Capital Markets

Junk Defaults Drop, But Don’t Cheer Yet

Default rates hit a 25-year low, but Moody's warns that a spike is right around the corner. Meanwhile, Dana Corp. tops last year's default list.
Marie LeoneFebruary 23, 2007

Junk bonds are looking more attractive, at least for the time being, as speculative-grade default rates hit their lowest point in 25 years, according to Moody’s Investors Services. Junk-bond default rates fell from 1.80 percent in 2005 to 1.57 percent in 2006, marking the fifth consecutive yearly decline, and the lowest year-end drop for this sector since 1981, says Moody’s.

The junk-bond default rate drop is consistent with overall levels. The default rate for all Moody’s-rated corporate issuers fell to 0.54 percent in 2006 from 0.65 percent in 2005, the lowest level in a decade.

But the good news may not last long. Although 2006 was “an unexpectedly strong year for the riskiest corporate debt issuers…the credit quality pendulum appears set to swing in the opposite direction in 2007,” warned Moody’s David Hamilton in a press statement. Moody’s predicts that the pace of junk-bond defaults will nearly double during 2007, rising to 3.07 percent by the end of the year. While the rate is trending up, it is still below the average annual rate of 4.9 percent.

The report explains that a turn in the credit cycle that was expected to happen in 2006 may take place this year instead. “Market liquidity was a crucial factor in keeping the default rate temporarily low in 2006, but we do not believe the relationship between fundamental credit quality and subsequent default rates has changed,” reasoned Hamilton.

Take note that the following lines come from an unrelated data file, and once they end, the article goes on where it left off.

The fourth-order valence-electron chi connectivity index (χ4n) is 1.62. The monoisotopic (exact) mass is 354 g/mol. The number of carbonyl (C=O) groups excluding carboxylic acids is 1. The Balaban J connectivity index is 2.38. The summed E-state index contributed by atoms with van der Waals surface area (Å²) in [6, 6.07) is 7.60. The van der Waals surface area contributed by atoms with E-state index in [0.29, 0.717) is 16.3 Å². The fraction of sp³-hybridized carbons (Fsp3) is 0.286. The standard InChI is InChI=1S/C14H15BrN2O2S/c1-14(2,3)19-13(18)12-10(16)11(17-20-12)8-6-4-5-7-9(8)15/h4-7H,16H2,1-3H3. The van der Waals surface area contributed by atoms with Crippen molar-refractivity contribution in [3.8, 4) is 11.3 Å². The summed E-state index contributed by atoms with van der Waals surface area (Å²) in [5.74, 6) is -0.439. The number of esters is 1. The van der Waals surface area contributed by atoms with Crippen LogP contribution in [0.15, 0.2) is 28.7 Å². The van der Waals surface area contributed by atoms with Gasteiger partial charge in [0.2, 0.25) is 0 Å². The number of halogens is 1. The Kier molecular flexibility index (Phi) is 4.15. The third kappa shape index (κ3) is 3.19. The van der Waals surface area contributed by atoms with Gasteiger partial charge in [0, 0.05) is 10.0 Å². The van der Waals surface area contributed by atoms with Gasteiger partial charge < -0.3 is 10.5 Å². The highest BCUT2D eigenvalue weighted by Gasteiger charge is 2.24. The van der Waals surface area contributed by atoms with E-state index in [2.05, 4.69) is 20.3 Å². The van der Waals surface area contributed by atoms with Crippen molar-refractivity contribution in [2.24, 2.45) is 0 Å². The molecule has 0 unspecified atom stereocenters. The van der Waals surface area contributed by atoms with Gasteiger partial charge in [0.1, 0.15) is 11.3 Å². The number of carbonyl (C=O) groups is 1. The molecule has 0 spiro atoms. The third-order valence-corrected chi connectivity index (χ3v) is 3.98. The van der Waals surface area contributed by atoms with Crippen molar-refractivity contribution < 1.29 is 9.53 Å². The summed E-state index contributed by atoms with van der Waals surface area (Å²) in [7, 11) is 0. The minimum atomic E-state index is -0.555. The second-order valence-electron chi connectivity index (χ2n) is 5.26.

Hamilton, Moody’s director of corporate default research, cites the correlation between when the bonds are issued and their initial “low” credit quality to explain why 2007 may be the year of more defaults. “The cohorts of risky debt issuance of 2003 and 2004 will soon be reaching the period when default risk has historically been highest, in the third and fourth years after issuance,” he contends. Many of the junk bonds issued during this period were rated below single B and, as a result, Hamilton expects default rates to climb in 2007 and 2008.

Dana Corp., together with Dana Credit Corp., was the year’s largest default with approximately $1.9 billion of debt. The financially troubled automobile-parts sector saw the highest volume of defaults last year, at $2.8 billion, which is more than one-third of the total defaulted bond volume for 2006. The sharp decline in default volume resulted in a similarly sharp drop in the default rate measured on a dollar-volume basis.

Junk-grade defaults by dollar volume fell from 3.85 percent in 2005 to 1.05 percent in 2006. That fall was caused mostly by several large defaults in the airlines and telecommunications sectors that skewed the calculation in 2005.

Worldwide, 33 rated corporate issuers defaulted on a total of $7.8 billion of bonds and $3.1 billion of loans in 2006, compared with 2005, when 34 issuers defaulted on an aggregate $41 billion of debt (bonds plus loans). Corporate defaults were concentrated in the United States last year, where 26 issuers defaulted on an aggregate $9.1 billion of bonds and loans. Five corporate issuers defaulted on $1.6 billion of debt in Europe, and two bond issuers based in South America defaulted on a total of $167 million.